The adsorption of carbon dioxide (CO2) on activated carbon (AC) prepared from olive trees has been investigated by using a fixed bed adsorption apparatus. The adsorption equilibrium and breakthrough curves were determined at different temperatures 30, 50, 70, and 90°C in order to investigate both kinetic and thermodynamic parameters. Maximum CO2 sorption capacity on AC ranged from 109.5 to 35.46 and from 129.65 to 35.55 mg CO2/g of AC for initial concentrations 10 and 13.725% vol., respectively. Different isotherm models are applied to mathematically model the CO2 adsorption, and on the basis of the estimated adsorption capacity by model and determination coefficient (r2), the Langmuir model provides a perfect fit to the experimental data owing to closeness of the r2 to unity. From the correlation coefficient, it is found that the pseudo-second-order model is well-fitted with the experimental data. In addition, it indicates that CO2 adsorption is a physical adsorption process and demonstrates a behavior of an exothermic reaction, which is consistent with the thermodynamic analysis. The results obtained in this study conclude that AC prepared from olive trees can be considered as adequate for designing a fixed bed cycle to separate carbon dioxide from flue gases and serve as a benchmark while searching for inexpensive and superior activated carbon production in future studies.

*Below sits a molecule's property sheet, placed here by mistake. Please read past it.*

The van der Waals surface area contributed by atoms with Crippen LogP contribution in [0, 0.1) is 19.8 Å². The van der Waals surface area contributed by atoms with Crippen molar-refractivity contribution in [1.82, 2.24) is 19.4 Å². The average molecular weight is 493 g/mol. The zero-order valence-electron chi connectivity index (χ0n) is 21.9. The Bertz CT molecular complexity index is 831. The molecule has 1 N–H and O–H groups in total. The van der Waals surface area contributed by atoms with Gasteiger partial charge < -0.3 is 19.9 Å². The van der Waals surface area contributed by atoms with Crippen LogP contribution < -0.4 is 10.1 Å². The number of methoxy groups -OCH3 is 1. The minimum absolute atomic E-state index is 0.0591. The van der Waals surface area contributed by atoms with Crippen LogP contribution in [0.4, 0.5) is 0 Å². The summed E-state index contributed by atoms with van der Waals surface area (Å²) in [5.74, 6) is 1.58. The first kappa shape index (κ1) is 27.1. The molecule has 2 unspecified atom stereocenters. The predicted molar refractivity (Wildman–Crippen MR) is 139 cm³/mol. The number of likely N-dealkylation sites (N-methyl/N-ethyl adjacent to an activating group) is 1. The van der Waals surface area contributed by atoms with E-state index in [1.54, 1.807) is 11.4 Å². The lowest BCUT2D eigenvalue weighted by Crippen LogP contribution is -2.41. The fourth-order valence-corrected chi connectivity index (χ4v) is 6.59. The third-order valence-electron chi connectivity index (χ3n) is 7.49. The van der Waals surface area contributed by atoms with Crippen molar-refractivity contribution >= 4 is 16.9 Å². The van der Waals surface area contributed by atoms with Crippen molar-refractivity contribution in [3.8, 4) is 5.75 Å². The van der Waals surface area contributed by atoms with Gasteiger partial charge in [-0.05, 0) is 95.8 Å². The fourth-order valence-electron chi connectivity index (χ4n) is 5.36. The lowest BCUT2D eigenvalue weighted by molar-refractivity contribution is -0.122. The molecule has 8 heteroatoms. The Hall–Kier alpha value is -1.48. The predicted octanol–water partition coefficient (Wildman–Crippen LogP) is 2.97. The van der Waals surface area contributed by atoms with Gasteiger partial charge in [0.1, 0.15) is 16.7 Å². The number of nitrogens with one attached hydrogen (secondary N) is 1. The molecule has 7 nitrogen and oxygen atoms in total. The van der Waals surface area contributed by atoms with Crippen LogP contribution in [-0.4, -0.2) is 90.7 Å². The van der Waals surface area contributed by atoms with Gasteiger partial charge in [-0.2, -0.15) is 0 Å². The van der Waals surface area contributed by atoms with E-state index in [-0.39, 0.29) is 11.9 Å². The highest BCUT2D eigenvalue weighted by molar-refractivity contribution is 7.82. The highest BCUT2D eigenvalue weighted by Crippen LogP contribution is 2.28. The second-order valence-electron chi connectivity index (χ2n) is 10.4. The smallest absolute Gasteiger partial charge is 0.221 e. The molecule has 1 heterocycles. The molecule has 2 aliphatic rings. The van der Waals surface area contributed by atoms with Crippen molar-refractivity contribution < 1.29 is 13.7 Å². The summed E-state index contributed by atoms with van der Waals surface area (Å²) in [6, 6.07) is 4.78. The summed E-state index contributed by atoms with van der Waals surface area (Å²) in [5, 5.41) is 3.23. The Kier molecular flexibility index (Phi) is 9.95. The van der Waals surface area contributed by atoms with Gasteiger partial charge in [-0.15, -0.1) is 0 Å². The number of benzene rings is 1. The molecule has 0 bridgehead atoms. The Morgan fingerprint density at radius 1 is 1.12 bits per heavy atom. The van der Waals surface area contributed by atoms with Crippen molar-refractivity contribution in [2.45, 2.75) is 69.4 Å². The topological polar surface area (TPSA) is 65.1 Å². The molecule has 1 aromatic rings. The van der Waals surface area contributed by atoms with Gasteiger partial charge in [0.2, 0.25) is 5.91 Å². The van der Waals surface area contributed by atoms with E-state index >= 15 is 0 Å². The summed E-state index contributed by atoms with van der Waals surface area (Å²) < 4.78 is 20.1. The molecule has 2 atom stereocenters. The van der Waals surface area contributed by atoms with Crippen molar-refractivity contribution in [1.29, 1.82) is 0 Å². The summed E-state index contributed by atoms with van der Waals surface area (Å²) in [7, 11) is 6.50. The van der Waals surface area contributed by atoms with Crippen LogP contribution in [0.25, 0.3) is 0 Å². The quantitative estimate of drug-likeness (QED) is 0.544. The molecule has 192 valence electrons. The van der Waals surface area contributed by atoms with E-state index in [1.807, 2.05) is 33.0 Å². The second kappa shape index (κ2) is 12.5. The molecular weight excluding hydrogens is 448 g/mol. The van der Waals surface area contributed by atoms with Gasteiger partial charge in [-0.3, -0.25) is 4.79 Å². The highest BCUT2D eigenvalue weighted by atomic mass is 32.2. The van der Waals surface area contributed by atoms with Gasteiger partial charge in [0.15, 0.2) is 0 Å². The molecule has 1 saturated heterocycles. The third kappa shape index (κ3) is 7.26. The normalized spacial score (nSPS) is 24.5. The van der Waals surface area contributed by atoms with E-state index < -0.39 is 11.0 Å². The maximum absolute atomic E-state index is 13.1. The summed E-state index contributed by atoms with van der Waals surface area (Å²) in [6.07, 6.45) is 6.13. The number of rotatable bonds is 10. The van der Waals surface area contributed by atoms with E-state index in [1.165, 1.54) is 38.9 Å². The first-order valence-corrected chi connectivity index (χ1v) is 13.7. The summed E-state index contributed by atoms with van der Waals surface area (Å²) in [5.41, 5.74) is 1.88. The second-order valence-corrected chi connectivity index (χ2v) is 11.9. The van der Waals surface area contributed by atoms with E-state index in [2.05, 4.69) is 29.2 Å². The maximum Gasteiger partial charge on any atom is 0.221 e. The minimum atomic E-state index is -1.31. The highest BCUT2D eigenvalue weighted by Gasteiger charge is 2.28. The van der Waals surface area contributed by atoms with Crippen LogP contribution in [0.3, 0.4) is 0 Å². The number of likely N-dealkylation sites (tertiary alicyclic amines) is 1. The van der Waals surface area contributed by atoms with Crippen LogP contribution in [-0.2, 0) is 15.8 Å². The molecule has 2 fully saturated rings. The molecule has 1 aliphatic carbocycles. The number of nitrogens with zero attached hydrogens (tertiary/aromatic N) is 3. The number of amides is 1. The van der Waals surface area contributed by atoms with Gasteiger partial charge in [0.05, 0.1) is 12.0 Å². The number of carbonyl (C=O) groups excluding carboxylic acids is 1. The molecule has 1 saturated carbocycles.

Part of the book: CO2 Sequestration